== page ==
• Congressional health care hearing in Gastonia sparks controversy

    By: Ken Lemon


    GASTONIA, N.C. - The first of four traveling Congressional hearings on health care was held in Gastonia Friday. The other three will be in Georgia, Arizona and Texas.

    "I brought Congress to North Carolina to understand the real impact of Obamacare on real Americans," said Rep. Patrick McHenry, a Republican from North Carolina. He is a member of the House Oversight and Government Reform Committee.

    Republican lawmakers on the committee said they chose North Carolina because it has seen a large insurance price increase.

    Cost, accessibility and confusion were the main topics discussed at the hearing. Five people from the Charlotte area testified. All were leaders of a company, the president, owner, CEO or director. Two who spoke were from the insurance industry.

    "We as businesses cannot operate on unknowns. We cannot plan or budget on what we do not know or do not understand," said Joel Long, the president of GSM Services, a local company.

    "My monthly health insurance premium for 2013 is $395.60. Beginning in January 2014, my renewal rate will be $713.11," said Sherry Overbey, the director of the Belmont Crisis Pregnancy Center.

    McHenry, Chairman Darrell Issa and Rep. Robert Pittenger, a Republican from North Carolina, said they will take what they heard back to Washington, D.C., so they can try to make changes to the law. Pittenger is not on the committee, but was invited to hearing because it was held in North Carolina.

    There was not a focus Friday on what parts of the law are working. Channel 9 asked why.

    "No one came forward on the Democratic side and proposed a witness," said Chairman Darrell Issa.

    One voter stood up before the hearing started and expressed disappointment.

    "It's taxpayer-funded and a one-sided hearing that doesn't represent your employers. We employee you," said Jennifer Moody, a member of Lincoln County Democratic Women.

    McHenry told Channel 9 that in these hearings Republicans chose who they want to hear from and Democrats do the same.

    He said he has heard from some of his constituents who say the law is working for them. But he says it's a small portion of those he has heard from.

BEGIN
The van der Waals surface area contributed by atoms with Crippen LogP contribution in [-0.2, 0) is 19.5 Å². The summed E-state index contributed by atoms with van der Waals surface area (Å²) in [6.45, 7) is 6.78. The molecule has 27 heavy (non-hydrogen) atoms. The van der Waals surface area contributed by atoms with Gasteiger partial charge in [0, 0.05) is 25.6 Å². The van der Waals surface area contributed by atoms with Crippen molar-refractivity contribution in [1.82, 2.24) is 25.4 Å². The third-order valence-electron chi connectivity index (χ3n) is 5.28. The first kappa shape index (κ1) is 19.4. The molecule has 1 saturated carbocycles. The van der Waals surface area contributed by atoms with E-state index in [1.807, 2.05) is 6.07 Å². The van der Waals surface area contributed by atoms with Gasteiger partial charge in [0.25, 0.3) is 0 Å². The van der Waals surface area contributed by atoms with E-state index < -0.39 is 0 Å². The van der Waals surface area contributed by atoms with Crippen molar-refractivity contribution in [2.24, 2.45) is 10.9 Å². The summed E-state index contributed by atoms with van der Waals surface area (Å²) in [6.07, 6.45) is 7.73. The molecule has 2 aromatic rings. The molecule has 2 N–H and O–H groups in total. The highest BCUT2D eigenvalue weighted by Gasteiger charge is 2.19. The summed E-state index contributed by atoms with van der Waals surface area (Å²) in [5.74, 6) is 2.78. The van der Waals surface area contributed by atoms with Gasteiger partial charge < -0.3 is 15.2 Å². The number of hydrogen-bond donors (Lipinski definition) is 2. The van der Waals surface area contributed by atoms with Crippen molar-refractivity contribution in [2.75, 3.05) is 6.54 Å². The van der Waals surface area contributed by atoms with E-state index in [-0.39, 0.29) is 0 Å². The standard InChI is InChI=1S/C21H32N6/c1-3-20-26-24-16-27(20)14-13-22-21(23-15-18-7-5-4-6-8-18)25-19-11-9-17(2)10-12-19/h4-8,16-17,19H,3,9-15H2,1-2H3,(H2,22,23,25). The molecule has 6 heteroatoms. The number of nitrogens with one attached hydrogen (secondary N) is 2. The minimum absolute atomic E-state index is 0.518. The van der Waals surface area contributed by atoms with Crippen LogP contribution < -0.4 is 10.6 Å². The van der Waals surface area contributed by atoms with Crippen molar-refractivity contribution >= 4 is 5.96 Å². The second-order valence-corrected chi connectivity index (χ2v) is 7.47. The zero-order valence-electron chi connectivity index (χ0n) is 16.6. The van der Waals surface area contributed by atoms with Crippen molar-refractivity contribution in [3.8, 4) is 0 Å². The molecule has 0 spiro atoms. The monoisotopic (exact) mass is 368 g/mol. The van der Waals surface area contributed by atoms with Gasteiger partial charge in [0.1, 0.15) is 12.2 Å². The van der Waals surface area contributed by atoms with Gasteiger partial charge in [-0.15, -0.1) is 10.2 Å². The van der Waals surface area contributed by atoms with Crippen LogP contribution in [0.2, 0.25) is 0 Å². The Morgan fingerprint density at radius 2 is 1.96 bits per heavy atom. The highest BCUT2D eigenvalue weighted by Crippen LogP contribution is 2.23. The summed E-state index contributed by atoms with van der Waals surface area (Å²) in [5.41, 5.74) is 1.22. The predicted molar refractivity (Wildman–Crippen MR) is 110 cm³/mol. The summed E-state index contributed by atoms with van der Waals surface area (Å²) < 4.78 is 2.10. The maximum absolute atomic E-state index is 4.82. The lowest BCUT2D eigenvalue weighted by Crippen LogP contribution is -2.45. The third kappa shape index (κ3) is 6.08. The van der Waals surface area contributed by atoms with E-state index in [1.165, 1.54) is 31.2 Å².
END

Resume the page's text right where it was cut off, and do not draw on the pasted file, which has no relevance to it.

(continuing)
Supporters of Affordable Care Act protest committee hearing

    Protesters gathered outside the Gaston County courthouse to issue their response to the hearing.

    Earlier Friday morning, they told Eyewitness News it's propaganda.

    They said it's a hearing not to gauge public sentiment on the Affordable Care Act, but to destroy it.

    The protestors wanted the committee members to hear their point of view, but said their requests to speak, were either denied or ignored.

    They wanted to make sure their message was still heard outside the hearing.

    The grouped mocked the hearing, calling it a sham.

    "It's not even a fair hearing," said Jamar McKoy with the Gaston County Democratic Party. "Therefore it is a waste of taxpayers' dollars and our time."

    "This is just a propaganda tool," said Garrick Brenner with Progress North Carolina.

    The protesters said the ACA works for them and should not be attacked.

    Dana Wilson of Gastonia said she has multiple sclerosis.

    She wanted to tell the committee the new law ensures low prices.

    Leslie Boyd wanted to tell them about her son who had chronic health problems.

    "He died because he couldn't get health care," she said.

    The crowd jeered when one of the committee members arrived.

    About a dozen officers were there to make sure the protest stayed civil.

    Health care opponent Todd Huffstetler watched in disgust.

    "I don't agree with Obamacare," he said. "I don't agree with anything Barack Obama does."

    Congressman Robert Pittenger called the ACA a failure.

    "There was a promise made that wasn't kept and now the American people are paying for it," Pittenger said.

    Protestors admit there were problems with the Healthcare.gov website, but they say the law works and abandoning it would leave people without the care they need.

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    Congressional health care hearing in Gastonia sparks controversy